The trick to fewer treats.

Position::Sugar Intake - Halloween

For kids, Halloween is a dream come true: the chance to dress up, stay out late. and--perhaps best of all--fill their bellies with candy. For parents, though, Halloween can seem like more of a trick than a treat. In this age of childhood obesity, it already is a huge struggle to get our kids to live healthy lives; the last thing we need is to compete with a bag bursting with candy bars.


"If you're the parent of an overweight child or adolescent--or even if you're just interested in reducing the amount of sugar your kids consume--it's natural to worry about Halloween candy and the effect it will have on your child," says Sarah Stone, director of operations at MindStream Academy, Hilton Head, S.C., a coed health and wellness boarding school for teens.

"One of the most important things to keep in mind is that making Halloween healthy can't be about deprivation. If you keep your kids from candy altogether or are too tight-fisted when you hand it out, your child's desire to gobble it up will only intensify. It's the classic forbidden fruit principle. Instead. make Halloween about enjoying treats in moderation. Try to achieve a balance among candy, healthy foods, and activity."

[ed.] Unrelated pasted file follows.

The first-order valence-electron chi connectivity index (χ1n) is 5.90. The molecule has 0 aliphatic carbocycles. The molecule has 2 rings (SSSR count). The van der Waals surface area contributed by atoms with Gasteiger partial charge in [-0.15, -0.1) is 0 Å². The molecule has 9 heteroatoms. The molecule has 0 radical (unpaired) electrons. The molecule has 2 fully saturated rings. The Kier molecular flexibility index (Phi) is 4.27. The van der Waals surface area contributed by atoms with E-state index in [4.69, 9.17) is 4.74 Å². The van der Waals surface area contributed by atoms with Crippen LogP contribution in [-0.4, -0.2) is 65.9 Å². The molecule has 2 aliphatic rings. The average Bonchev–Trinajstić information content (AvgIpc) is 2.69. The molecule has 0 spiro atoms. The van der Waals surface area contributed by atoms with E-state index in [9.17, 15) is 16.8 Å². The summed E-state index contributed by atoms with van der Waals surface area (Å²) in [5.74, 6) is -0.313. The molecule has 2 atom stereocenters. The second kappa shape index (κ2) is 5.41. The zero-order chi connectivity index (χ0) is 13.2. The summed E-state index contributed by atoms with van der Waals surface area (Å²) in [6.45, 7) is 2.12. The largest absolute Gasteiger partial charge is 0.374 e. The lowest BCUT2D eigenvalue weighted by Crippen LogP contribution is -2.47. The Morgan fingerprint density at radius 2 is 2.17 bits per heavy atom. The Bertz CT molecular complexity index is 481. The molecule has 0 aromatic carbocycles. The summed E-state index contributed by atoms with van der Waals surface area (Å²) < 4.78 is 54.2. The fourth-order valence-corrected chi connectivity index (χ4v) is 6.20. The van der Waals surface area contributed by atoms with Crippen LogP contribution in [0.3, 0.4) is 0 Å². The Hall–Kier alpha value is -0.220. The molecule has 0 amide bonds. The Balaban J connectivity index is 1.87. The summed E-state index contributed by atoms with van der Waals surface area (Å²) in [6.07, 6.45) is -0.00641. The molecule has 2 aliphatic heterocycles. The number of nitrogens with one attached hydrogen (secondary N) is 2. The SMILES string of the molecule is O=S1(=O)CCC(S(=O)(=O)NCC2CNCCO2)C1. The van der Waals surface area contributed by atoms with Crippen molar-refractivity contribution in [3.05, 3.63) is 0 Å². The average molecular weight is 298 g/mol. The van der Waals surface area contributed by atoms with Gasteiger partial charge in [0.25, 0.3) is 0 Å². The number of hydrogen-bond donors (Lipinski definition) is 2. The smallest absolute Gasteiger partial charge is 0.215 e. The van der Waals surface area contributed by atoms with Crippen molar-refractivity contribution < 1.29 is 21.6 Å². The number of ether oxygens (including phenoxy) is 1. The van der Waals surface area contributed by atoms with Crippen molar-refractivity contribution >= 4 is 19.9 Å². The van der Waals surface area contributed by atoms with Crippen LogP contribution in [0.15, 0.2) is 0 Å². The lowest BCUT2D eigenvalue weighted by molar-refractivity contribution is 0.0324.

Infuse Halloween with some action. While it is a good idea to remain active year-round, place a special emphasis on exercise during the weeks leading up to Halloween in order to prepare for the extra calories that are on the horizon. Talk with your kids about how you can offset increased calorie consumption so that they make the connection.

Fuel up for trick-or-treating, n the midst of all of the costume-donning, face-painting hustle and bustle, do not forget to eat dinner--a healthy one. If your kids feel full while collecting candy, they will be less likely to overindulge.

Play up dress-up. As Halloween approaches (and during the evening of Oct. 31 itself) build your kids' excitement around things other than candy--namely, their costumes.

Welcome the Great Pumpkin. According to Linus van Pelt from the comic strip "Peanuts," the Great Pumpkin rises from the "most sincere" pumpkin patch on Halloween night, then flies around the globe delivering toys to good boys and girls. Allow your kids to pick...

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